Back in a less politically correct day, over-stressed workers of both genders would sometimes throw up their hands in despair and wail, “I need a wife!”
Of course, that won’t quite fly these days, but the challenge of pursuing a career and trying to have some kind of life persists.
What about cloning? Just imagine what a clone could do for you at work:
Filing – Your clone could keep your desk clear and your papers in order;
Meetings – Free yourself from time-wasting gatherings and send your clone instead;
Returning phone calls and e-mails – Stay on top of your in-box and voice mail with the help of your clone.
And think what a clone could do for you at home:
Cleaning – Whether it’s washing windows or scrubbing those scary places, your clone can tackle it;
Repairs – Your clone could fix that closet door or repair that leaky faucet;
Telemarketers – Need I say more?
However, there is one gigantic problem with the clone as personal assistant idea, and it goes beyond the fact that, aside from certain starlet types, humans don’t seem to have been cloned yet.
The big hitch in that giddy up has to do with this – wherever you go, there you are.
If you have a hard time with filing, meetings, cleaning and repairs, so will your clone. So if you want to come up with practical solutions to your need for a clone, ironically enough, your first step is to face yourself.
Not literally, of course. But acknowledging your problem areas and understanding where and how you drop the ball can help you come up with ways to improve your game over-all.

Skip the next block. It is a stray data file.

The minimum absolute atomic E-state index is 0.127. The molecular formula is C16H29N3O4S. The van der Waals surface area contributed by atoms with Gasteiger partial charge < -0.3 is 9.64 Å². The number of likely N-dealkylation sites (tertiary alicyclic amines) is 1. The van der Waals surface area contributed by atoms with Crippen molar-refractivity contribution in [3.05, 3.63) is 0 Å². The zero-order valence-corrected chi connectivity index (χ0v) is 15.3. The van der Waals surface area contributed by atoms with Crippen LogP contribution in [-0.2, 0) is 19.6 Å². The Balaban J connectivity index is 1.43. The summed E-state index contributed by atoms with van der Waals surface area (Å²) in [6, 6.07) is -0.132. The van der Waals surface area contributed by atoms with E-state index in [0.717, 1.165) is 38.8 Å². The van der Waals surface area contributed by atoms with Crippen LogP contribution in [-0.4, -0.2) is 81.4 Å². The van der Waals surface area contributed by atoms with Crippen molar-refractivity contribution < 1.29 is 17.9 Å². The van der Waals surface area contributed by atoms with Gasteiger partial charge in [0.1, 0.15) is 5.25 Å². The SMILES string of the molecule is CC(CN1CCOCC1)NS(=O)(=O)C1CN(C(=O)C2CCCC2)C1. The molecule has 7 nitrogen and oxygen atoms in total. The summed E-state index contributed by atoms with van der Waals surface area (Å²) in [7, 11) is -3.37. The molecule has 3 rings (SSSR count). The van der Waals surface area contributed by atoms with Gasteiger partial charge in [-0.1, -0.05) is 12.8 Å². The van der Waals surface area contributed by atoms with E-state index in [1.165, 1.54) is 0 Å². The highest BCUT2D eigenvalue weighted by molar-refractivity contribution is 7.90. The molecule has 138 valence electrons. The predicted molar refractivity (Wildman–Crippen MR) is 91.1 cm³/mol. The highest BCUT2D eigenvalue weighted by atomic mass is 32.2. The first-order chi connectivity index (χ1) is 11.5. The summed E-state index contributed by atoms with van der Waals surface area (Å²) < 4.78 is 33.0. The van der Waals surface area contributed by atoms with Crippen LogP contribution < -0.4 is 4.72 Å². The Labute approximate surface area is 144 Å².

Take filing. You know you need to keep your documents in order, so why don’t you? Is it because you tend to start things and not finish them? Do you leave papers around as a way to remind yourself to do something? Or is the problem that you have no idea what to do? Understanding the root causes underlying your trouble with routine tasks will help you get them done.
Of course, the classic time management advice, “Only touch a piece of paper once” doesn’t hurt, either.
But no amount of sage advice or careful agenda setting will help you find meetings more productive if you’re really not interested in collaborating, or if you’re certain nothing will come out of this gathering other than minutes no one will read. Being honest with yourself about these feelings won’t change your circumstances, but it will make it easier for you to develop effective coping mechanisms. Like patience.
When it comes to tackling tedious or time-consuming tasks on the home front, very often the roots of your difficulties lead right back to your relationship with the people who live there. Do you want your significant other to be more aware of your needs? How about your children? Very often complex emotional relationships are negotiated in terms of dirty dishes and towels on the floor. It’s easier to resolve these issues if you’re aware of what’s really at stake.
But when it comes to telemarketers… Maybe we all need to wait for the invention of household robots.
by Danielle Dresden